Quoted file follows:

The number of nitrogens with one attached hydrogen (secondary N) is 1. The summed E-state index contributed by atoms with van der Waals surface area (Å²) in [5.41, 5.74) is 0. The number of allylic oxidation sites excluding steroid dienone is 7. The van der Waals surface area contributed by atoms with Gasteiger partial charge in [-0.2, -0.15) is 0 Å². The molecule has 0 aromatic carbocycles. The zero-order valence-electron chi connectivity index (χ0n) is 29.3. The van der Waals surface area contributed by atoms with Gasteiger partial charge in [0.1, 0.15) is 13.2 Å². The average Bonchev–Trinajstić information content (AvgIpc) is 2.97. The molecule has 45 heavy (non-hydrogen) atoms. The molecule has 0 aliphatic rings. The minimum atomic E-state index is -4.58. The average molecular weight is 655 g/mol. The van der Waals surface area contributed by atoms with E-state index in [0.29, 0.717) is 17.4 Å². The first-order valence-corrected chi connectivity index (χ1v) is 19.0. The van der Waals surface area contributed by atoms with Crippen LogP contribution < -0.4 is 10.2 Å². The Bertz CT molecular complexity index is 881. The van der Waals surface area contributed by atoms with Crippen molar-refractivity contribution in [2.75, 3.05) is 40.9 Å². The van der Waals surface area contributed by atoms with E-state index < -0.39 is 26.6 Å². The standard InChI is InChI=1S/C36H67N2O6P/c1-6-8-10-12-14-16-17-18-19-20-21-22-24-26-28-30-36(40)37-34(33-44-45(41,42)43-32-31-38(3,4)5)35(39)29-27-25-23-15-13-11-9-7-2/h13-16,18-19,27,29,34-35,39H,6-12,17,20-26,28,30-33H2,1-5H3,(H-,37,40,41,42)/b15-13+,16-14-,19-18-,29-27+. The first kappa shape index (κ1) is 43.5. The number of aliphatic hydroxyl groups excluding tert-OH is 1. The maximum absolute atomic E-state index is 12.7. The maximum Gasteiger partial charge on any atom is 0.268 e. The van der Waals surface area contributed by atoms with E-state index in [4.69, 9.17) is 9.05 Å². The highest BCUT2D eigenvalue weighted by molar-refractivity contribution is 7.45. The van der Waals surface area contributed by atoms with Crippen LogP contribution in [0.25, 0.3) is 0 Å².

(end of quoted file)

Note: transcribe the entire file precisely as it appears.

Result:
The number of nitrogens with one attached hydrogen (secondary N) is 1. The summed E-state index contributed by atoms with van der Waals surface area (Å²) in [5.41, 5.74) is 0. The number of allylic oxidation sites excluding steroid dienone is 7. The van der Waals surface area contributed by atoms with Gasteiger partial charge in [-0.2, -0.15) is 0 Å². The molecule has 0 aromatic carbocycles. The zero-order valence-electron chi connectivity index (χ0n) is 29.3. The van der Waals surface area contributed by atoms with Gasteiger partial charge in [0.1, 0.15) is 13.2 Å². The average Bonchev–Trinajstić information content (AvgIpc) is 2.97. The molecule has 45 heavy (non-hydrogen) atoms. The molecule has 0 aliphatic rings. The minimum atomic E-state index is -4.58. The average molecular weight is 655 g/mol. The van der Waals surface area contributed by atoms with E-state index in [0.29, 0.717) is 17.4 Å². The first-order valence-corrected chi connectivity index (χ1v) is 19.0. The van der Waals surface area contributed by atoms with Crippen LogP contribution < -0.4 is 10.2 Å². The Bertz CT molecular complexity index is 881. The van der Waals surface area contributed by atoms with Crippen molar-refractivity contribution in [2.75, 3.05) is 40.9 Å². The van der Waals surface area contributed by atoms with E-state index < -0.39 is 26.6 Å². The standard InChI is InChI=1S/C36H67N2O6P/c1-6-8-10-12-14-16-17-18-19-20-21-22-24-26-28-30-36(40)37-34(33-44-45(41,42)43-32-31-38(3,4)5)35(39)29-27-25-23-15-13-11-9-7-2/h13-16,18-19,27,29,34-35,39H,6-12,17,20-26,28,30-33H2,1-5H3,(H-,37,40,41,42)/b15-13+,16-14-,19-18-,29-27+. The first kappa shape index (κ1) is 43.5. The number of aliphatic hydroxyl groups excluding tert-OH is 1. The maximum absolute atomic E-state index is 12.7. The maximum Gasteiger partial charge on any atom is 0.268 e. The van der Waals surface area contributed by atoms with E-state index in [4.69, 9.17) is 9.05 Å². The highest BCUT2D eigenvalue weighted by molar-refractivity contribution is 7.45. The van der Waals surface area contributed by atoms with Crippen LogP contribution in [0.25, 0.3) is 0 Å².